Has your doctor informed you that your cholesterol is too high? Understandably you may be concerned about your options. Drugs like statins are usually prescribed for high cholesterol, but many people worry about side effects. You may want to consider natural lifestyle approaches to bring relief.
High cholesterol is a serious matter that can limit your blood flow, increasing your risk for a heart attack, stroke, and kidney failure. Your body however, needs some cholesterol to make cell membranes, vitamin D, and a wide variety of hormones.
For optimal health, you want to limit how much low-density lipoprotein (LDL) — known as “bad” cholesterol — your liver makes, because that’s the cholesterol that causes clogged arteries. LDL cholesterol comes from animal products.
At the same time, you want to maintain adequate amounts of high-density lipoprotein (HDL) — known as “good” cholesterol — that transports cholesterol back to your liver where it can be removed from your bloodstream before it builds up in your arteries.
Simple, natural lifestyle changes can make a big difference in helping you to balance your cholesterol. Try making these ideas part of your daily routine.
- Avoid trans fats. These hydrogenated fats increase total cholesterol and LDL while decreasing HDL. A diet loaded with trans fat increases your risk of heart disease, the leading killer of adults. Become an adamant label reader and keep an eye out for foods with trans fat.
- Reduce meat intake. Meat, especially beef and pork is the top source of saturated fat for many Americans. Consider a plant-based diet or meat-free days; for example — “Meatless Mondays — with vegetarian dishes. Using low-fat or non-dairy can be an added benefit.
- Increase your fiber intake. Soluble fiber (fiber which dissolves in water) can reduce the amount of cholesterol in your bloodstream and help you live longer. Smart choices include beans, vegetables, fruits, and whole grains.
- Choose healthy fats. Replace saturated fats like those found in meat and dairy, with unsaturated fats which can be found in foods such as nuts, seeds, olive oil and avocado.
- Avoid drinking alcohol. Contrary to some studies which suggest that moderate alcohol consumption may reduce cholesterol levels, studies now show that drinking alcohol can increase cholesterol and triglyceride levels. Drinking can also harm your liver and other organs.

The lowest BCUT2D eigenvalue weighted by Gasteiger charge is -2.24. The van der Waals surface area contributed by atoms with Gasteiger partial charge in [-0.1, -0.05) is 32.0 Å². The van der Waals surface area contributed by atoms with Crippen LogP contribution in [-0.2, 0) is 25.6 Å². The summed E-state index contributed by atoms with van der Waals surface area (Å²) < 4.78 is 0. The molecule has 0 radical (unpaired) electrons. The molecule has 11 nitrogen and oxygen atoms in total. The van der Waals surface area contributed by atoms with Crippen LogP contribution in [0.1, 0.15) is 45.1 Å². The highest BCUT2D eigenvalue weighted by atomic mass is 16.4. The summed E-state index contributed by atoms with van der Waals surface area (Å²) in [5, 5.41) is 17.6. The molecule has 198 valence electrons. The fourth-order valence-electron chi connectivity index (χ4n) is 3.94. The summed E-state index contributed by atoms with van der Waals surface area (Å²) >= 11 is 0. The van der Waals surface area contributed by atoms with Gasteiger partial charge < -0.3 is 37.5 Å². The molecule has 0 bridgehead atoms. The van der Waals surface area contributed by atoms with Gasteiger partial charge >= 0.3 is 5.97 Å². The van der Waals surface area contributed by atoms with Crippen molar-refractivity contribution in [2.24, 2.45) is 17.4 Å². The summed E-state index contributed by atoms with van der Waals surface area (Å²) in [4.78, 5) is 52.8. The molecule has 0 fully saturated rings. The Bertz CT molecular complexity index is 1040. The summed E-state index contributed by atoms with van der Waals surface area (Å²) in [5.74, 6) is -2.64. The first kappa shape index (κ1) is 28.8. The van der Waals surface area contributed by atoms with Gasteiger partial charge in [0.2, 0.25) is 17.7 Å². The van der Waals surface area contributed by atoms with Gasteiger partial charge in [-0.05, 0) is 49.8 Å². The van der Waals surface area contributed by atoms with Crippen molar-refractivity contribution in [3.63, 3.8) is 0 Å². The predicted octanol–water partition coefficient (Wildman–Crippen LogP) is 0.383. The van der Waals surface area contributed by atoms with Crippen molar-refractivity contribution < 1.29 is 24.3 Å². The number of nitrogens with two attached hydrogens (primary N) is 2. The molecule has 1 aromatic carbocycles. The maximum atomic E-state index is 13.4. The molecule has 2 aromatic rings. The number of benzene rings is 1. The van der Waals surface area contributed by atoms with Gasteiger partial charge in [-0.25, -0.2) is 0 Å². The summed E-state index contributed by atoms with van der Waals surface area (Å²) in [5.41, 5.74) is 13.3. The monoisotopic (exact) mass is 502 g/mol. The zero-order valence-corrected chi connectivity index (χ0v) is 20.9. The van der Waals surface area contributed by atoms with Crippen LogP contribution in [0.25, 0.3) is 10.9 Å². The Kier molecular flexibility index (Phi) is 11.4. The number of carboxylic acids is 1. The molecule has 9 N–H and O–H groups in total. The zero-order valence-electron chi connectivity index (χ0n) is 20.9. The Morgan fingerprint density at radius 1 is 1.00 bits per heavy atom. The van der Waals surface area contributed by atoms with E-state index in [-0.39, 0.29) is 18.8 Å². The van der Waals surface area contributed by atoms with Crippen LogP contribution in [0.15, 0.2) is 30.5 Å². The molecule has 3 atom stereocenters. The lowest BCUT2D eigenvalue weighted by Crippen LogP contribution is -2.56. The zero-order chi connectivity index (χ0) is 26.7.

- Cook light. The way you prepare your food is vitally important for good health. Cut back on cooking oil. Bake and boil instead of frying.
Other Lifestyle Choices
Studies have shown that aerobic exercise and other smart choices can enhance the lipid-lowering effects of a heart-friendly diet. As a bonus, many of these habits will enhance your overall wellbeing, as well as lower your cholesterol.
- Exercise regularly. There are several theories about why exercise lowers cholesterol, including promoting weight loss and stimulating enzymes that remove cholesterol from your bloodstream. Aerobic activities and resistance training are both beneficial.
- Lose weight. Slimming down can lower your cholesterol too. Work on finding a diet that is healthy and sustainable. Let your family and friends know about your goals and how they can support you.
- Quit smoking. The tar in tobacco damages blood vessels and increases your risk for high cholesterol. Maybe you’ve tried to quit smoking many times before, but weren’t successful. Don’t stop trying now. It sometimes takes multiples times before you actually succeed. Be determined. Combining nicotine replacement strategies and social support may help you to quit.
- Consider natural supplements. There’s a big market for cholesterol-reducing supplements. Red yeast rice and niacin are examples of some. Your doctor can advise you about possible drug interactions and other safety concerns.
Talk with health care provider about developing a strategy based on your individual needs. Natural methods may help you to manage your cholesterol without taking drugs or may enable you to reduce your dosage.
Photo by: Greg Rosenke